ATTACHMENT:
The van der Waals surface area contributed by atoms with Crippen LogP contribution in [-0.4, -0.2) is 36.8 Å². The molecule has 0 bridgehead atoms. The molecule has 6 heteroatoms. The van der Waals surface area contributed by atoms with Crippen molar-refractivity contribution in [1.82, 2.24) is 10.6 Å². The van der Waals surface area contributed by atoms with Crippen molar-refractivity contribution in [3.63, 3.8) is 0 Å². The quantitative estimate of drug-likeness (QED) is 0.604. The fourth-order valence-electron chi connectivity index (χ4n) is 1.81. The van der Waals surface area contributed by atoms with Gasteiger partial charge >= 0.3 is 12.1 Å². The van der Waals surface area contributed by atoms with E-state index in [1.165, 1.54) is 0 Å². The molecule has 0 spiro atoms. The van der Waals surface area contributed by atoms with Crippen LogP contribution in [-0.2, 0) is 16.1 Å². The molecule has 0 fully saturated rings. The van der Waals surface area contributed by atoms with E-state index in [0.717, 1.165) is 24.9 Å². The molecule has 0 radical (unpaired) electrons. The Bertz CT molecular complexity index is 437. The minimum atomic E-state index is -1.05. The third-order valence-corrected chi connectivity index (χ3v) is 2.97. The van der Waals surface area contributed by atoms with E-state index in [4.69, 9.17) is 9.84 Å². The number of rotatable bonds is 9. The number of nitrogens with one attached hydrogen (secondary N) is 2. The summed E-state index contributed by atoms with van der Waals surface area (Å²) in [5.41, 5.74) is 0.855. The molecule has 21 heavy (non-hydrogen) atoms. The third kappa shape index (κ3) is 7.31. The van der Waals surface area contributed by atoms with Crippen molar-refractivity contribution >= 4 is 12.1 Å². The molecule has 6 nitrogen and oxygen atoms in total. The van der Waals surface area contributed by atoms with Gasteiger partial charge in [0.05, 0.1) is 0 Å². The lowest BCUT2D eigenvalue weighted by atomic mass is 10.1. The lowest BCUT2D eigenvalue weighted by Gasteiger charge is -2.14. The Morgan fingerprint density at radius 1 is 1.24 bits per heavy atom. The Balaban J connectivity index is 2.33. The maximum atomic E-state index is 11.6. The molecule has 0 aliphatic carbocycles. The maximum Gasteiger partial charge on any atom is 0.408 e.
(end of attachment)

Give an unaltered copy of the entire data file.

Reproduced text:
The van der Waals surface area contributed by atoms with Crippen LogP contribution in [-0.4, -0.2) is 36.8 Å². The molecule has 0 bridgehead atoms. The molecule has 6 heteroatoms. The van der Waals surface area contributed by atoms with Crippen molar-refractivity contribution in [1.82, 2.24) is 10.6 Å². The van der Waals surface area contributed by atoms with Crippen molar-refractivity contribution in [3.63, 3.8) is 0 Å². The quantitative estimate of drug-likeness (QED) is 0.604. The fourth-order valence-electron chi connectivity index (χ4n) is 1.81. The van der Waals surface area contributed by atoms with Gasteiger partial charge >= 0.3 is 12.1 Å². The van der Waals surface area contributed by atoms with E-state index in [1.165, 1.54) is 0 Å². The molecule has 0 spiro atoms. The van der Waals surface area contributed by atoms with Crippen LogP contribution in [-0.2, 0) is 16.1 Å². The molecule has 0 fully saturated rings. The van der Waals surface area contributed by atoms with E-state index in [0.717, 1.165) is 24.9 Å². The molecule has 0 radical (unpaired) electrons. The Bertz CT molecular complexity index is 437. The minimum atomic E-state index is -1.05. The third-order valence-corrected chi connectivity index (χ3v) is 2.97. The van der Waals surface area contributed by atoms with E-state index in [4.69, 9.17) is 9.84 Å². The number of rotatable bonds is 9. The number of nitrogens with one attached hydrogen (secondary N) is 2. The summed E-state index contributed by atoms with van der Waals surface area (Å²) in [5.41, 5.74) is 0.855. The molecule has 21 heavy (non-hydrogen) atoms. The third kappa shape index (κ3) is 7.31. The van der Waals surface area contributed by atoms with Crippen molar-refractivity contribution >= 4 is 12.1 Å². The molecule has 6 nitrogen and oxygen atoms in total. The van der Waals surface area contributed by atoms with Gasteiger partial charge in [0.05, 0.1) is 0 Å². The lowest BCUT2D eigenvalue weighted by atomic mass is 10.1. The lowest BCUT2D eigenvalue weighted by Gasteiger charge is -2.14. The Morgan fingerprint density at radius 1 is 1.24 bits per heavy atom. The Balaban J connectivity index is 2.33. The maximum atomic E-state index is 11.6. The molecule has 0 aliphatic carbocycles. The maximum Gasteiger partial charge on any atom is 0.408 e.